Thousands of Guamanians stand on the edge of a  financial free-fall. Does GovGuam have a strategy?

CLOSED: A number of watersport vehicles and stacks of lounge chairs are piled up at one of the tourist businesses that have been closed for months due to the pandemic as seen on Nov. 18 in Tumon. David Castro/The Guam Daily Post

Even in some of the worst events that caused Guam's tourism industry to slow down in recent decades – the Asian financial crisis in the early 1990s, the 9/11 terror attacks on the United States, and the fear of travel due to the Severe Acute Respiratory Syndrome epidemic – Guam has not seen visitor arrivals plunge to near zero for nearly a year.

In this COVID-19 pandemic, this is our reality for a year now. Tourist arrivals have been down 99%. This means more than 20,000 workers in the hospitality industry, including restaurant workers, retail sales associates, food distribution staffers and hotel employees have been out of jobs or are trying to cope with reduced paychecks for months and months.

Government officials have used the phrase "unprecedented" to describe the magnitude of the problem. But the worst of our displaced workers' situation has yet to unfold.

For months they had at least some weekly cash coming in through the federal government-funded unemployment benefits. These benefits are about to end because they are capped at 39 weeks. And GovGuam has not had a locally funded unemployment program to keep this financial lifeline coming. Many of the displaced workers started receiving benefits in February or March so their jobless benefits are ending this month or next month.

We have raised the issue before and we raise it again.

A crisis for many families is looming – unless the federal government somehow finds a way to extend the federal unemployment program for Guam.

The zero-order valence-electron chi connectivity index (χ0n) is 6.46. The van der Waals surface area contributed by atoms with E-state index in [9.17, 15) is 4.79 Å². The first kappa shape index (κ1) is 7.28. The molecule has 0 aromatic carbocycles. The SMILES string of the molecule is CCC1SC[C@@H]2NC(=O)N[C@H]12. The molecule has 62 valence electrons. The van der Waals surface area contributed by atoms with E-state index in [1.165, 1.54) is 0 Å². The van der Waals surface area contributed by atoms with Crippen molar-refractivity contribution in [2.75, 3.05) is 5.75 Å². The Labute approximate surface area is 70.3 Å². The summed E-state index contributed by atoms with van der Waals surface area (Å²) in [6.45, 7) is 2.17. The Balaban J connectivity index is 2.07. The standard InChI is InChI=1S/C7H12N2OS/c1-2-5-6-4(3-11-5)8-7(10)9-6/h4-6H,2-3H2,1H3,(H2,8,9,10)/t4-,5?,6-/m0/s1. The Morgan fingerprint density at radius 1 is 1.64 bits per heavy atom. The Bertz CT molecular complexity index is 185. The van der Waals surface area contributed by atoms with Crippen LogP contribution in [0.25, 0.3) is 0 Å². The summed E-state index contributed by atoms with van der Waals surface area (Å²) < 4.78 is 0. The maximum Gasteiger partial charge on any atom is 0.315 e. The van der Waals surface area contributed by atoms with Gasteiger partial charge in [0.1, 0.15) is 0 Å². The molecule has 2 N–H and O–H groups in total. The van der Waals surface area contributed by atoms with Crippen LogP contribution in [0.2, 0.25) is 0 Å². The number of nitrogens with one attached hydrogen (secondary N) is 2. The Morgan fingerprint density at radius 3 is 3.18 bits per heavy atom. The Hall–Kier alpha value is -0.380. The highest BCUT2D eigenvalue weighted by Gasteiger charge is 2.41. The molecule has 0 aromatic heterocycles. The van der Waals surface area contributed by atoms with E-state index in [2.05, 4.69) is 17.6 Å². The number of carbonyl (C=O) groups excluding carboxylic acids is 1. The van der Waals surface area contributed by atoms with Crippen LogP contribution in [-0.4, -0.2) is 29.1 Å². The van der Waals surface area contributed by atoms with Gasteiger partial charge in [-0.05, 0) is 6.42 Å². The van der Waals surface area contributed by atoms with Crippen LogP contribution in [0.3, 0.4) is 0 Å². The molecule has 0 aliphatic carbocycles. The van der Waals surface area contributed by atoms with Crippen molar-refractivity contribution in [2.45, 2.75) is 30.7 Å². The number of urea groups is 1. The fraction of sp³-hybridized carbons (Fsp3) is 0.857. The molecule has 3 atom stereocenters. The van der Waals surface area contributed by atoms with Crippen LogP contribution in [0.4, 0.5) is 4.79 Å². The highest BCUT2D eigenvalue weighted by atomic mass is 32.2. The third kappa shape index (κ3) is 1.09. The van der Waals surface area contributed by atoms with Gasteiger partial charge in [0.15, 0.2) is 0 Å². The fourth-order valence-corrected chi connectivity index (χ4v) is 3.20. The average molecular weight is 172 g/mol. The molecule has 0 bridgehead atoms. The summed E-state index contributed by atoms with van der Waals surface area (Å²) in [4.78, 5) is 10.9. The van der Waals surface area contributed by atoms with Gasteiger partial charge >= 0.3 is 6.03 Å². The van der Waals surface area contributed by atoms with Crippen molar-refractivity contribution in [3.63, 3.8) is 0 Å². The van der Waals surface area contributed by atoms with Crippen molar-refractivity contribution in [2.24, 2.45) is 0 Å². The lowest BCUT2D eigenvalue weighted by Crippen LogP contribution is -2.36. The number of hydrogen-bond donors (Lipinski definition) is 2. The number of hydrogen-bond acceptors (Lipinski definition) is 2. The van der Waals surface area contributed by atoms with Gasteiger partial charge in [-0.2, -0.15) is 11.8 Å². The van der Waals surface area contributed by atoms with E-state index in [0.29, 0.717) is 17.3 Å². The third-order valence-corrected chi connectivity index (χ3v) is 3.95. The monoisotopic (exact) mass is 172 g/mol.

What we now need from the Guam Department of Labor is a breakdown of how many of the jobless beneficiaries have lost their unemployment benefits and how many will soon lose their benefits as the weeks unfold.

We will also need numbers from the Labor Department of how many displaced workers found jobs through the department's programs.

These are some of the most important data the public should get at this point. This will tell us, as a community, how tough things will be for our neighbors, our relatives, our friends and for others who call Guam home.

We don't have the kind of safety net for the sheer number of people who are facing a financial free fall. And if the rent moratorium ends, then the situation will change from bad to worse. 

These numbers and our local government's plan to address this monumental challenge must be laid out now, for the public to hear. 

It seems our local government is simply hoping the federal government will come through with another rescue package.

But what if Uncle Sam's rescue package comes too little, too late for Guamanians?

Is it asking too much to expect a more proactive GovGuam – one that cares about the plight of ALL Guam workers?

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